How Sheryl Sandberg is Changing Stock Photography's Twisted View of Women
If you’ve ever used a stock image website, you’re probably aware of the volume of ridiculously sexist stock photos that pop up when searching for phrases like “business women.” If you haven't, picture flaw-free women wearing sexy item(s) of clothing while holding random props that denote “empowerment”. Yeah...I've never worn a crop top while holding a hammer either.
Enter the chief operating officer of Facebook and woman’s empowerment activist, Sheryl Sandberg — our hero of the day. Her non-profit organization Lean In partnered with Getty Images to create a collection of stock photos that portray women in a more positive way.
The ridiculous nature of female stock photos has been pretty well documented. The Hairpin created this hilarious compilation of "Women Laughing Alone With Salad", and The Cut's "Feminism, According to Stock Photography" slideshow notes "If this is how feminism looks to the world, maybe what a woman really needs is a stock agency of one's own." Sandberg is here to provide just that.
Sandberg’s intention behind the venture is simple: empowering photos of women will have a positive impact on those who see them. The gallery features photos of strong yet familiar women, ones with wrinkles and flaws who paint and attend family get-togethers and don't just stand around in bikinis. Sandberg spoke to the New York Times about the current state of stock photography and why the change is necessary:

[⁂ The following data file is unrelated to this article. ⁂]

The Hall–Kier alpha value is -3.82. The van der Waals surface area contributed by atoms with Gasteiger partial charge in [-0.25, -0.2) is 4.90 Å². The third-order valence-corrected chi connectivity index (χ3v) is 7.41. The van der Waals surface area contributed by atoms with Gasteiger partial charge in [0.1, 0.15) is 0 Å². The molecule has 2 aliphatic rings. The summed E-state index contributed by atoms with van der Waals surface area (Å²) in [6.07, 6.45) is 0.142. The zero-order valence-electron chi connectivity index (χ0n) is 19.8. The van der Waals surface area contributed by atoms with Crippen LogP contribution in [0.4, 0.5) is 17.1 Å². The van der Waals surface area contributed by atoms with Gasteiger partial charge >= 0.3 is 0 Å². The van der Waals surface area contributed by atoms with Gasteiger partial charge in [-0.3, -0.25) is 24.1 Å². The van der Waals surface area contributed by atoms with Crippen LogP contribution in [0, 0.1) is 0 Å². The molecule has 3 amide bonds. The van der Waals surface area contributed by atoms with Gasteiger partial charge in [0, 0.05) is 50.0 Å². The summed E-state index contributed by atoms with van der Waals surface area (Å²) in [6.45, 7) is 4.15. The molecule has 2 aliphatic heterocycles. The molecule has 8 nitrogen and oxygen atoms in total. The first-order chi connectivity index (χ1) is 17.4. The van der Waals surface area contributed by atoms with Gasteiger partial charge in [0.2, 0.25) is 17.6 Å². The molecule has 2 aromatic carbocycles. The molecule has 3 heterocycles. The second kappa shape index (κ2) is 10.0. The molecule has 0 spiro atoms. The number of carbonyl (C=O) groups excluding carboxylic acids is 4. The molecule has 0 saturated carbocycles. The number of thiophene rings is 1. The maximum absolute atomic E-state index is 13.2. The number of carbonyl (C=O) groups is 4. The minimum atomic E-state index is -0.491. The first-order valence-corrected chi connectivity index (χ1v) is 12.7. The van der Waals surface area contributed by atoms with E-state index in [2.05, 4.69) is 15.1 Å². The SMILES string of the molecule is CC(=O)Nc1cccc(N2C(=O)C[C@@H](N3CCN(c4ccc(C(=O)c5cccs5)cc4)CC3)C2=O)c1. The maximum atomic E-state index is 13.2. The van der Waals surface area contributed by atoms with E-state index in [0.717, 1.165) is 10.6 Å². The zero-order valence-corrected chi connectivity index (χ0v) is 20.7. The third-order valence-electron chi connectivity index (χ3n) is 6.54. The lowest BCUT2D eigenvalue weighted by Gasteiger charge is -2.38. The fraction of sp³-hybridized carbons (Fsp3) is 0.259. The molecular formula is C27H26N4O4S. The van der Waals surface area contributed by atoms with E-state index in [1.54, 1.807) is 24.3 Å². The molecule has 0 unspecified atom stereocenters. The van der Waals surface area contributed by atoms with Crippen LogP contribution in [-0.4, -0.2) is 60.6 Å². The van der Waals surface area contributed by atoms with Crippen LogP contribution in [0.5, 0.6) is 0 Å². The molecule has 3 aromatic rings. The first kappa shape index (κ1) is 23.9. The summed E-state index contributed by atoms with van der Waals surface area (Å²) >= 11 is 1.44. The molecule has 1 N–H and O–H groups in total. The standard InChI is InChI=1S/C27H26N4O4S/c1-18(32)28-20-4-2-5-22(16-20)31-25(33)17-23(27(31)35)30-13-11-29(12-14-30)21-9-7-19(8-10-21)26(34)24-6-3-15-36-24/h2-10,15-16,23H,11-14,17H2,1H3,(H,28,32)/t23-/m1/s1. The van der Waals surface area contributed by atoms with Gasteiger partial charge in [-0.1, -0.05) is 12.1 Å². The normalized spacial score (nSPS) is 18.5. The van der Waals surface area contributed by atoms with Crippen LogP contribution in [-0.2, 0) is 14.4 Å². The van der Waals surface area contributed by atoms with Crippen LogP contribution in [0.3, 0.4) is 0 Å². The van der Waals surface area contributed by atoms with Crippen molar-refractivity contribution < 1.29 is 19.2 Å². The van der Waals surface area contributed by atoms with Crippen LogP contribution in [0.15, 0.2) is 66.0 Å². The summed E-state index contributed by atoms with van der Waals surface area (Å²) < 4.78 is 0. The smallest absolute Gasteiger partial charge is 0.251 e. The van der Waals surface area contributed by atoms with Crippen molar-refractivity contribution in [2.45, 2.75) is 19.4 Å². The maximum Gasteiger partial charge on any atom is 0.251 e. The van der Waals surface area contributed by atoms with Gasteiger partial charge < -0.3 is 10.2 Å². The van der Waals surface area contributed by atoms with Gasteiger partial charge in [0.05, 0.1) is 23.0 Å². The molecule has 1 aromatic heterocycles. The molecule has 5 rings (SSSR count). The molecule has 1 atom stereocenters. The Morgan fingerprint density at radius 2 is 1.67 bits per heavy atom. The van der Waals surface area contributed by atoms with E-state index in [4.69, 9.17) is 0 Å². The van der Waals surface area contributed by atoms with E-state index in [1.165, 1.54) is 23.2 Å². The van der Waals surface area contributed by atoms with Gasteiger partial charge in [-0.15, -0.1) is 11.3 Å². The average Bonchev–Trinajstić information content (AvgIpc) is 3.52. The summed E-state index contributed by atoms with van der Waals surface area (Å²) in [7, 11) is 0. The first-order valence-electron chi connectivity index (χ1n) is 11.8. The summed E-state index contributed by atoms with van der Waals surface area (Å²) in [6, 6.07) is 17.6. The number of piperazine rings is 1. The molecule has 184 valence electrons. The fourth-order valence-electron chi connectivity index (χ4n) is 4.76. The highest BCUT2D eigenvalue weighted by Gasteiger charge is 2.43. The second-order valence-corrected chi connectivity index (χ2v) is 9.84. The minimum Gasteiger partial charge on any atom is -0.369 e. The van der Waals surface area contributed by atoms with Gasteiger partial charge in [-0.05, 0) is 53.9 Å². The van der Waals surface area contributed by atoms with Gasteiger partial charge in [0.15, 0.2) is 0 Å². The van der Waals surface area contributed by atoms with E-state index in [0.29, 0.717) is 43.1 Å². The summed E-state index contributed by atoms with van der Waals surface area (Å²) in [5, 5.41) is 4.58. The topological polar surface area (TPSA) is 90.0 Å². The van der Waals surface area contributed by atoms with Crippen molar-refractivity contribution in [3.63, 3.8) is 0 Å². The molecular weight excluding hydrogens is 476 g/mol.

“When we see images of women and girls and men, they often fall into the stereotypes that we’re trying to overcome, and you can’t be what you can’t see,” Ms. Sandberg said in an interview.
Here are some examples:
These images are lightyears away from those we’re used to seeing on stock image sites. As Lean In’s contributing editor Jessica Bennet points out to Ad Age, search results for terms relating to strong women yield “completely sexualized or just really cheesy” images, and The Cut was so right in saying that stock image sites are “designed to trade in clichés."
Considering these stock images are used by advertising agencies and most media outlets, it’s hard to not appreciate what Lean In and Getty are doing. The use of more representative photos in advertisements and magazine pages around the world could have far-reaching impacts as far as how women are portrayed — these pictures will be in front of a lot of eyeballs. Perhaps this step in the right direction could prove that the phrase “sex sells” is, in fact, a little dated. After all, I'd buy feminism over sexism any day.
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Images: Getty Images